David Rumsey Donovan
Lieutenant Commander, United States Navy
David R. Donovan, 84, of Chapel Hill Farm, Berryville, died Wednesday, September 8, 1999, at his home. David Donovan was the son of General William J. Donovan.
David R. Donovan, Lieutenant Commander, United States Navy, July 7, 1915 September 8, 1999. Section , Grave 4874A-RH (Buried 6 October 1999).
David Rumsey Donovan (Harvard '38), of Berryville, Virginia, died September 8, 1999. A World War II naval hero, he commanded an advanced amphibious group in the invasion at Oran, helped in planning of the invasion of Sicily, and served on the Ancon, Admiral Hall's flagship, during the landing on Omaha Beach. En route home, he asked for and was given command of a salvage tug and pulled in four crippled warships, ending his service with four campaign medals. After resettling in Virginia as a cattle farmer, he sat on the Clarke County board of supervisors and served as county zoning administrator for nearly 20 years. He leaves his wife, Tippaparin, three daughters, Patricia Gilbert, Deirdre, and Mary Hudson, a son, David, and a stepdaughter, Diane Peavey.
Rosamond E. Donovan, the second wife of David R. Donovan. June 2, 1915-July 14, 1988. Section 2, Grave 874-A-Right Half.
Sheliah Donovan, the daughter of David R. Donovan and granddaughter of William Joseph Donovan.
During the afternoon of December 31, 1951, the vehicles came and went from the long, narrow drive that led from the main road to the main house -- the handsome 18th century Federal-style gentleman's residence that Ruth had made from a ruin -- at Chapel Hill Farm. Ruth and Mary were preparing a dinner party for sixty people, who were to see the New Year in and celebrate the General's 69th birthday.
As part of the preparations for those celebrations, one of the servants sent a cup of silver polish to Ruth's house, to enable her to polish some silverware. The cup was placed in a bathroom. There it was found by the General's youngest grandchild, Sheliah. Sheliah drank the polish without anyone noticing until she walked into the kitchen, where Ruth and Mary were working. She asked for some water, and Ruth gave it to her. Within a moment or two Sheliah had collapsed on the kitchen floor.
Soon Sheliah stopped breathing, and Ruth and Mary gave her artificial respiration until a doctor arrived. He sent Sheliah to the hospital where she was pronounced dead on arrival, producing a scene of terrible sadness in the family similar to that experienced in 1939 when Patricia was killed. Section 2, Grave 4874-A-Left Half.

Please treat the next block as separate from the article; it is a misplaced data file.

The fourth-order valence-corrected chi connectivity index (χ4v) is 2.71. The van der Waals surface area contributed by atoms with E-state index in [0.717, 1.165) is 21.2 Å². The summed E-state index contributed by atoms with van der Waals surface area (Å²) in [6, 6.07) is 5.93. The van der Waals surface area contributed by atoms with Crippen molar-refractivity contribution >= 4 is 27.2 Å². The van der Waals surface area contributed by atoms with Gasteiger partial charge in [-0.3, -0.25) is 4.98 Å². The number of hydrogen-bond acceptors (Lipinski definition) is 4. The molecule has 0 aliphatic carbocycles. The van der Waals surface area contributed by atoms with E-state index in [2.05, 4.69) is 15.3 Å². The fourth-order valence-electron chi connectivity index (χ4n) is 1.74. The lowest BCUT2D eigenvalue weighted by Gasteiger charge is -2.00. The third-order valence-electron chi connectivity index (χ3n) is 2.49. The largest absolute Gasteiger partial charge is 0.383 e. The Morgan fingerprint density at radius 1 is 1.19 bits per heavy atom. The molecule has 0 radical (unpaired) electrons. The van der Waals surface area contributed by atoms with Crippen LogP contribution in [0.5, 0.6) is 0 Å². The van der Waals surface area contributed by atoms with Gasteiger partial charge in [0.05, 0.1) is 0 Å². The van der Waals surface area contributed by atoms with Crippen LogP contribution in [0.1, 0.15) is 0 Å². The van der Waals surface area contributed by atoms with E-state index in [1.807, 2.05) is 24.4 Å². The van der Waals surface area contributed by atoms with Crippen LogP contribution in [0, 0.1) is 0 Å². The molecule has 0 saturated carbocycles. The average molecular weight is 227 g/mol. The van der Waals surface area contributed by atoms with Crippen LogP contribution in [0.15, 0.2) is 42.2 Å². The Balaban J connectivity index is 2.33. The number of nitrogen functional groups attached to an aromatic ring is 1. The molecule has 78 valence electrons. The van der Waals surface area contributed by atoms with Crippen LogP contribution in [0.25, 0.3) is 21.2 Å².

Mary G. Donovan, the first wife of David R. Donovan. April 14, 1917-July 25, 1953. Section 2 Grave 4874-A-Left Half.
For years, Donovan's daughter-in-law, Mary, had been accepted as a daughter, almost as a substitute for Patricia. Frequently she had acted as Donovan's official hostess, accompanying him on journeys throughout the world. But when Sheliah died from the poison in the silver polish, Mary seemed to come unhinged. She had great difficulty in sleeping and a doctor prescribed sedatives, which she used carelessly.
On July 25, 1955, Ruth went to Mary's bedroom
at Nonquitt and found her dead. Police and pathologists' inquiries
showed that the cause of death was an excessive dose of barbiturates.
It was believed that before retiring, she had taken liquor and then pills,
as usual in the hope that she would sleep more soundly. On several
occasions in the middle of the night she must have awakened and in her
befuddled state taken more pills in the belief that she had forgotten to
take them earlier. As a result, she had taken a lethal dose and had
died in her sleep.
SOUTH DARTMOUTH, Massachusetts - July 25, 1955 - Mrs. Mary Donovan of Berryville, Virginia, daughter-in-law of Major General Willai, J. (Wild Bill) Donovan, wartime head of the Officer of Strategic Services, was found dead in bed today at the General's summer home. She was the wife of David R. Donovan.
Medical Examiner William Rosen ordered an autopsy to determine the cause of death. Police Chief James S. Hervey said: "We are prerry well satisfied there is no voilence connected with the death."
Themother of five children ranging in age from
6 to 14, Mrs. Donovan was visiting here. She was the former Mary
Grandin of Warren, Pennsylvania.
DONOVAN, SHEILA D/O DAVID RUMSEY
Posted: 3 September 2005